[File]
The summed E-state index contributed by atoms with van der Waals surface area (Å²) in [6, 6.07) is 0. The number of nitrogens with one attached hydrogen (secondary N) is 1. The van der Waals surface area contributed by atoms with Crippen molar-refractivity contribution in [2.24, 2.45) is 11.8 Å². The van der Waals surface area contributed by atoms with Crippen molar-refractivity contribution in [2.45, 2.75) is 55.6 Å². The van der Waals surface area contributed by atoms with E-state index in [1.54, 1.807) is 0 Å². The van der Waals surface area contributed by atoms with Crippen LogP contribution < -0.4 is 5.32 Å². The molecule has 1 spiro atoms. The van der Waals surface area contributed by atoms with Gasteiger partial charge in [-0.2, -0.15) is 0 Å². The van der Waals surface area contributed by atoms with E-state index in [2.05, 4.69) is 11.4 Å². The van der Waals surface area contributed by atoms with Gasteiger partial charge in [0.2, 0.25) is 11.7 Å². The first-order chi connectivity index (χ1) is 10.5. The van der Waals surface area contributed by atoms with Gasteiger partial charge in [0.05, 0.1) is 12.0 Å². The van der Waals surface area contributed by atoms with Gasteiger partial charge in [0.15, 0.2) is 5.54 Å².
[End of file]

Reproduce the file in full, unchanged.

The summed E-state index contributed by atoms with van der Waals surface area (Å²) in [6, 6.07) is 0. The number of nitrogens with one attached hydrogen (secondary N) is 1. The van der Waals surface area contributed by atoms with Crippen molar-refractivity contribution in [2.24, 2.45) is 11.8 Å². The van der Waals surface area contributed by atoms with Crippen molar-refractivity contribution in [2.45, 2.75) is 55.6 Å². The van der Waals surface area contributed by atoms with E-state index in [1.54, 1.807) is 0 Å². The van der Waals surface area contributed by atoms with Crippen LogP contribution < -0.4 is 5.32 Å². The molecule has 1 spiro atoms. The van der Waals surface area contributed by atoms with Gasteiger partial charge in [-0.2, -0.15) is 0 Å². The van der Waals surface area contributed by atoms with E-state index in [2.05, 4.69) is 11.4 Å². The van der Waals surface area contributed by atoms with Gasteiger partial charge in [0.2, 0.25) is 11.7 Å². The first-order chi connectivity index (χ1) is 10.5. The van der Waals surface area contributed by atoms with Gasteiger partial charge in [0.05, 0.1) is 12.0 Å². The van der Waals surface area contributed by atoms with Gasteiger partial charge in [0.15, 0.2) is 5.54 Å².